13 CFR § 127.203 - What are the rules governing the requirement that economically disadvantaged women must own EDWOSBs?
(a) General. To qualify as an EDWOSB, the concern must be at least 51 percent owned by one or more women who are economically disadvantaged. A woman is economically disadvantaged if she can demonstrate that her ability to compete in the free enterprise system has been impaired due to diminished capital and credit opportunities as compared to others in the same or similar line of business. SBA does not take into consideration community property laws when determining economic disadvantage when the woman has no direct, individual or separate ownership interest in the property.
(b) Limitation on personal net worth.
(1) In order to be considered economically disadvantaged, the woman's personal net worth must be less than $750,000, excluding her ownership interest in the concern and her equity interest in her primary personal residence.
(2) Income received from an EDWOSB that is an S corporation, LLC or partnership will be excluded from net worth where the EDWOSB provides documentary evidence demonstrating that the income was reinvested in the business concern or the distribution was solely for the purposes of paying taxes arising in the normal course of operations of the business concern. Losses from the S corporation, LLC or partnership, however, are losses to the EDWOSB only, not losses to the individual, and cannot be used to reduce an individual's net worth.
(3) Funds invested in an Individual Retirement Account (IRA) or other official retirement account will not be considered in determining an individual's net worth. In order to properly assess whether funds invested in a retirement account may be excluded from a woman's net worth, she must provide information about the terms and restrictions of the account to SBA and certify that the retirement account is legitimate.
(c) Factors to be considered.
(1) General. The personal financial condition of the woman claiming economic disadvantage, including her personal income for the past three years (including bonuses, and the value of company stock given in lieu of cash), her personal net worth and the fair market value of all of her assets, whether encumbered or not, will be considered in determining whether she is economically disadvantaged.
(2) Spouse's financial situation. SBA may consider a spouse's financial situation in determining a woman's access to credit and capital. When married, an individual claiming economic disadvantage must submit separate financial information for her spouse, unless the individual and the spouse are legally separated. SBA will consider a spouse's financial situation in determining an individual's access to credit and capital where the spouse has a role in the business (e.g., an officer, employee or director) or has lent money to, provided credit or financial support to, or guaranteed a loan of the business. SBA may also consider the spouse's financial condition if the spouse's business is in the same or similar line of business as the EDWOSB or WOSB and the spouse's business and WOSB share similar names, Web sites, equipment or employees. In addition, all transfers to a spouse within two years of a certification will be attributed to a woman claiming economic disadvantage as set forth in paragraph (d) of this section.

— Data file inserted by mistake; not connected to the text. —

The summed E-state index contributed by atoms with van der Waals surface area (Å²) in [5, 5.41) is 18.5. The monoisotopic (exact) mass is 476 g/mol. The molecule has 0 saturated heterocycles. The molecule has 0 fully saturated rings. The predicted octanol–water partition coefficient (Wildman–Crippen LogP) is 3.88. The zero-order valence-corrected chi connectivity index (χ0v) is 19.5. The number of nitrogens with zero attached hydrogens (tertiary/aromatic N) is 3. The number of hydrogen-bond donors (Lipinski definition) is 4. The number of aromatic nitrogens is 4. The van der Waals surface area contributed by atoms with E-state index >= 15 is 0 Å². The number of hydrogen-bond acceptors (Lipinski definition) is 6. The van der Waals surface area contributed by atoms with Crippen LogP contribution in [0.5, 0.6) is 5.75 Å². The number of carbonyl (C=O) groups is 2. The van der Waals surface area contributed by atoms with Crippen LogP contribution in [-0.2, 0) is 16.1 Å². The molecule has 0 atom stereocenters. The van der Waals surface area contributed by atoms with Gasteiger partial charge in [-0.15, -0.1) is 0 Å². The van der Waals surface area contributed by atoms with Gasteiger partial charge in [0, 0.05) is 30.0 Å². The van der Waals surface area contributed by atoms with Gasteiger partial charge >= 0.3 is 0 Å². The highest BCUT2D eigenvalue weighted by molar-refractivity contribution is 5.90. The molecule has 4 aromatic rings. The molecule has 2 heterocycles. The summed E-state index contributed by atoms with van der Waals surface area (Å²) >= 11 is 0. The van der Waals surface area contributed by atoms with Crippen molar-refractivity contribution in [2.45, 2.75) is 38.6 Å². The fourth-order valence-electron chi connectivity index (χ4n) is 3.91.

(i) When considering a woman's personal income, if the adjusted gross yearly income averaged over the three years preceding the certification exceeds $350,000, SBA will presume that she is not economically disadvantaged. The presumption may be rebutted by a showing that this income level was unusual and not likely to occur in the future, that losses commensurate with and directly related to the earnings were suffered, or by evidence that the income is not indicative of lack of economic disadvantage.
(ii) Income received by an EDWOSB that is an S corporation, LLC, or partnership will be excluded from an individual's income where the EDWOSB provides documentary evidence demonstrating that the income was reinvested in the EDWOSB or the distribution was solely for the purposes of paying taxes arising in the normal course of operations of the business concern. Losses from the S corporation, LLC or partnership, however, are losses to the EDWOSB only, not losses to the individual, and cannot be used to reduce a woman's personal income.
(4) Fair market value of all assets. A woman will generally not be considered economically disadvantaged if the fair market value of all her assets (including her primary residence and the value of the business concern) exceeds $6 million. The only assets excluded from this determination are funds excluded under paragraph (b)(3) of this section as being invested in a qualified IRA account or other official retirement account.
(d) Transfers within two years. Assets that a woman claiming economic disadvantage transferred within two years of the date of the concern's certification will be attributed to the woman claiming economic disadvantage if the assets were transferred to an immediate family member, or to a trust that has as a beneficiary an immediate family member. The transferred assets within the two-year period will not be attributed to the woman if the transfer was:
(1) To or on behalf of an immediate family member for that individual's education, medical expenses, or some other form of essential support; or
(2) To an immediate family member in recognition of a special occasion, such as a birthday, graduation, anniversary, or retirement.
The following state regulations pages link to this page.